South Florida cyclists have been vocal for years about the dangers of riding down here, what with wet grates and unruly drivers hitting people, but those aren't the only dangers. Kevin Culp, a 43-year-old cyclist who moved here from New York two years ago, says South Florida is the most dangerous place he's ever ridden. Culp has put in miles on his bike in Washington, D.C., Maryland, and Virginia and even rode BMX as a kid.
Last month, Culp took a ride from Brickell to Bal Harbour and back, something he's done more than 100 times. But after he ran into a construction site that had no warnings and nowhere for him to go, he landed on his head and sliced open his fingers. He wrecked his bike and doesn't remember parts of it, he fell so hard.
Fast-forward a month and Culp is speaking out, trying to change the way cyclists are treated. And he'll file a lawsuit if he has to, he says. What follows is his account, told to New Times.
It was on the 17th of last month, a Saturday, and I had gone out for a ride around 11:30 a.m. or noon. Since moving into Brickell I tried to ride the Rickenbacker Causeway and quickly found that bikes are not welcome in Miami in general, but especially not on bridges here. After the recent construction started on the Rickenbacker Causeway, it wasn't safe the way they designed the lanes for anyone -- especially bikers. So I switched my ride to the MacArthur Causeway and had done that ride maybe 100 times, so I knew the ride very well. Due to the construction at the port, they, as you know, have shut down the eastbound sidewalk and bike path, forcing riders to enter into oncoming traffic, protected in some cases by a thin concrete wall. And once you get past Jungle Island if you're going east, you then ride around a blind corner at the Marina.
If you go up and over the MacArthur Causeway, there's a blind little bend right, probably 200 to 300 yards before you get to the end of the bridge where you can come off and go down the stairs where Jungle Island starts. So I came around that crest doing, I don't know, maybe as much as 10 miles an hour. I wasn't booking it at all. There was no signage whatsoever, there was no flagman whatsoever, there was no orange cone; there was nothing to indicate something was around the corner.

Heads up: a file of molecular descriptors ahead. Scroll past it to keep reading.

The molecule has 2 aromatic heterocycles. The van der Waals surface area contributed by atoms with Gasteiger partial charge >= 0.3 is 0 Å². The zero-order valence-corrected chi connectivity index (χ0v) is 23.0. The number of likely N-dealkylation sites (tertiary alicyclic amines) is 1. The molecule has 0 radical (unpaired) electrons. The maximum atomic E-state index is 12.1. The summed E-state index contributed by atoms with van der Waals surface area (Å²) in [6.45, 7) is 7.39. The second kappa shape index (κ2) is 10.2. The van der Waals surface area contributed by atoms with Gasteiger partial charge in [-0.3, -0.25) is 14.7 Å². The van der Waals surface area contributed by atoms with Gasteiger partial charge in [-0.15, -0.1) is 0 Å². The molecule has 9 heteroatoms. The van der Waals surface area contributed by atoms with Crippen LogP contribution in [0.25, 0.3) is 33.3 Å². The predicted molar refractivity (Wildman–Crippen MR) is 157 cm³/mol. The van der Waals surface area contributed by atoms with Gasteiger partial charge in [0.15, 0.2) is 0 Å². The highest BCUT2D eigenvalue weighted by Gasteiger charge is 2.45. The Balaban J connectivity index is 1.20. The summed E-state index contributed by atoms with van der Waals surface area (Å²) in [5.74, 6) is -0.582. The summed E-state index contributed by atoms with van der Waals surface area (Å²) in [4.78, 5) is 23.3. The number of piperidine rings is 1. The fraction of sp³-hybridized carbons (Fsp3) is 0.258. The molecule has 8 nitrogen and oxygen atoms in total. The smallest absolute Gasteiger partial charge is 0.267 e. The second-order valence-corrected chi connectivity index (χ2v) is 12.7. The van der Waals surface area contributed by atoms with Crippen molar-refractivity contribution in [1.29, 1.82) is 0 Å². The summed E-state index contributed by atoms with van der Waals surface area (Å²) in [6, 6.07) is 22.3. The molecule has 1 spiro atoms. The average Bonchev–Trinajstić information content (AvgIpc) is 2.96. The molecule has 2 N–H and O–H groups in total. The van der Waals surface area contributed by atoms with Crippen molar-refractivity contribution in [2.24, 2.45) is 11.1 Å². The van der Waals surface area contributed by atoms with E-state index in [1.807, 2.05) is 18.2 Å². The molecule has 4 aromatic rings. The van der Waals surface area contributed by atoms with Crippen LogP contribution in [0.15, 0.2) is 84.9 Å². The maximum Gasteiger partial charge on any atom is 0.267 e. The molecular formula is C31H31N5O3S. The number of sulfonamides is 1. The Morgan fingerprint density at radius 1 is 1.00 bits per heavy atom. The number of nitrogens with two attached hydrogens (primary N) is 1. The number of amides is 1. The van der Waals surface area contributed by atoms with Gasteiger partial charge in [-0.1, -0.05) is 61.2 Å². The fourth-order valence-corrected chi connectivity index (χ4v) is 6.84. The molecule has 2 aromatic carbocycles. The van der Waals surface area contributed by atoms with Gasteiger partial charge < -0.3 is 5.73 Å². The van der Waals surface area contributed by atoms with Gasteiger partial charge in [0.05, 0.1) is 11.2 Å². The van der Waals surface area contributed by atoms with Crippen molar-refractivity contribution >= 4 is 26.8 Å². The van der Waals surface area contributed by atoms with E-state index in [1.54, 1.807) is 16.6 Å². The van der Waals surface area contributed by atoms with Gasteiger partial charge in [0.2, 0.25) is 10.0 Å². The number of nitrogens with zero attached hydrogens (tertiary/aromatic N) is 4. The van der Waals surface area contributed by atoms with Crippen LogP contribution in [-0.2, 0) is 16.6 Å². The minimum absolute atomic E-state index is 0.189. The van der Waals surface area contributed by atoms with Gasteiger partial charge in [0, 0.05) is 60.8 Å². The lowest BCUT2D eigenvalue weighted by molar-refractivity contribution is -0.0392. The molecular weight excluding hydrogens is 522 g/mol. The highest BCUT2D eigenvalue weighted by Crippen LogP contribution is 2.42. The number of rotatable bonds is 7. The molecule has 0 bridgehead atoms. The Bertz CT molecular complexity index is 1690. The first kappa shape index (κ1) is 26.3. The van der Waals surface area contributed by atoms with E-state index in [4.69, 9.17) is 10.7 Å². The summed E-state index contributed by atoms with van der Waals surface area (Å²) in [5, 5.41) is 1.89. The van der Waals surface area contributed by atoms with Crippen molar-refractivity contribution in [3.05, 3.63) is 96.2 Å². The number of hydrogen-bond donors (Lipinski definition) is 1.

I simply crested and started to enjoy the way down with my hands on the bars and two fingers on both brakes, and at that instant, I saw what I would estimate to be a 15- to 20-foot railing section with the tines (welded brackets that connect the railing to the nuts and bolts that go into the wall) turned to the wall raising up the railing a few inches off the ground, smack dab in the middle of the pathway. And then my mind processed what I saw in front of me: total blockage with nowhere to go. On the right, past the railing, was a completely full shopping cart full of workers' tools, a big orange water cooler like you'd see mounted to the back of a construction truck or on TV, when they splash a coach for winning a game was on the left, and to make matters worse, a few workers were there too. I'm fuzzy on how many, because I'm missing about a minute or two after the crash, memory-wise.
This left zero options for a rider. It all happened so fast, I was already caught up in the railing itself, and once my front tire hit, I knew I was in serious trouble. The railing got caught up in my bike somehow, and my left knee broke a tine off the railing. I went over the bars but was still clipped in, and all I can remember is saying to myself: "This is going to hurt." I ended up being asking if I was OK by another rider named Frank who was walking his bike up going westbound, I think from a blown tire. I'm not 100 percent sure on that because I lost his last name, but it was he who asked me if I needed the police or to call an ambulance. In retrospect, I should have gone to the emergency room. I didn't really understand at that point that I was in shock and didn't understand the magnitude of the accident.
After asking the workers about calling someone, they all looked at me, got on their walkie-talkies, and said in Spanish that I was asking for the police, and there was zero response from them when I asked them anything at all. They ignored me flat out.
In fact, Frank spoke Spanish and told me that they were told to leave the scene and make no statement via their response to a rider as fallen. Wonderful, I thought to myself, and I was in serious pain. But shock had set in and adrenaline was really pumping, and I made the wrong decision to not file a report right then and go to the emergency room. I walked the bike down to the other side, where I tried to flag a cab, and with no luck I took it very, very slow on sidewalks and road home dripping blood all the way. I did end up seeking a doctor for the nail that was torn off because after the nail was ripped off, it was impacted by a tiny piece of metal or glass, I still don't know which, and I worried that a small piece was still in my fingernail even though I pulled it out at the scene. Suffice to say this was not the best day on my bike, and it could have all been avoided with a simple sign or a person flagging, but it seems FDOT doesn't believe in whatever the law requires, because since the accident, I've read many stories about what riders have now nicknamed the bridges or causeways here "Bloody Bridges of Miami" and my injuries -- some of which came to light after a week or so of healing up, like a possible cracked tooth and more fun on my right hand -- that I'm one of the lucky ones. I came out alive, and a few riders have not, so I feel fortunate, but I also feel that FDOT needs to be looked at and how they do business. I also feel what the workers did that the scene was deplorable.
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